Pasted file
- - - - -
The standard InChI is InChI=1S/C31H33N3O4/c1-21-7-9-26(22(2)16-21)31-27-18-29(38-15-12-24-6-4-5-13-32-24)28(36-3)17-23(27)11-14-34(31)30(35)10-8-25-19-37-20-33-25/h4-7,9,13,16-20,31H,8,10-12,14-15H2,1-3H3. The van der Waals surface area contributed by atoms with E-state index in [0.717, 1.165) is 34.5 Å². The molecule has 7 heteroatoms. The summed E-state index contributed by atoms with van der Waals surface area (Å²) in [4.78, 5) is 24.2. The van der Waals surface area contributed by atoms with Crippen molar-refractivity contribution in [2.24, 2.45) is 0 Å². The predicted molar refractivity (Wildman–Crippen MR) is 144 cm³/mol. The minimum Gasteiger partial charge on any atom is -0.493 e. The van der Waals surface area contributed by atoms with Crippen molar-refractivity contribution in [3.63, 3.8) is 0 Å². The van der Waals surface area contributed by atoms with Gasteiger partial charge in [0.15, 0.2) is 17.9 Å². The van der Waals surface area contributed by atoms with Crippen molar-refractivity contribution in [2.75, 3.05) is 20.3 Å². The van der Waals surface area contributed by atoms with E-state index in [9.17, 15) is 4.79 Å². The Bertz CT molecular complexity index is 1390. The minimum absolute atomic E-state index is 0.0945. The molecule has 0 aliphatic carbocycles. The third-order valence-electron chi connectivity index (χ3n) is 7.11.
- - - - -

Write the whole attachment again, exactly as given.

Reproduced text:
The standard InChI is InChI=1S/C31H33N3O4/c1-21-7-9-26(22(2)16-21)31-27-18-29(38-15-12-24-6-4-5-13-32-24)28(36-3)17-23(27)11-14-34(31)30(35)10-8-25-19-37-20-33-25/h4-7,9,13,16-20,31H,8,10-12,14-15H2,1-3H3. The van der Waals surface area contributed by atoms with E-state index in [0.717, 1.165) is 34.5 Å². The molecule has 7 heteroatoms. The summed E-state index contributed by atoms with van der Waals surface area (Å²) in [4.78, 5) is 24.2. The van der Waals surface area contributed by atoms with Crippen molar-refractivity contribution in [2.24, 2.45) is 0 Å². The predicted molar refractivity (Wildman–Crippen MR) is 144 cm³/mol. The minimum Gasteiger partial charge on any atom is -0.493 e. The van der Waals surface area contributed by atoms with Crippen molar-refractivity contribution in [3.63, 3.8) is 0 Å². The van der Waals surface area contributed by atoms with Gasteiger partial charge in [0.15, 0.2) is 17.9 Å². The van der Waals surface area contributed by atoms with Crippen molar-refractivity contribution in [2.75, 3.05) is 20.3 Å². The van der Waals surface area contributed by atoms with E-state index in [9.17, 15) is 4.79 Å². The Bertz CT molecular complexity index is 1390. The minimum absolute atomic E-state index is 0.0945. The molecule has 0 aliphatic carbocycles. The third-order valence-electron chi connectivity index (χ3n) is 7.11.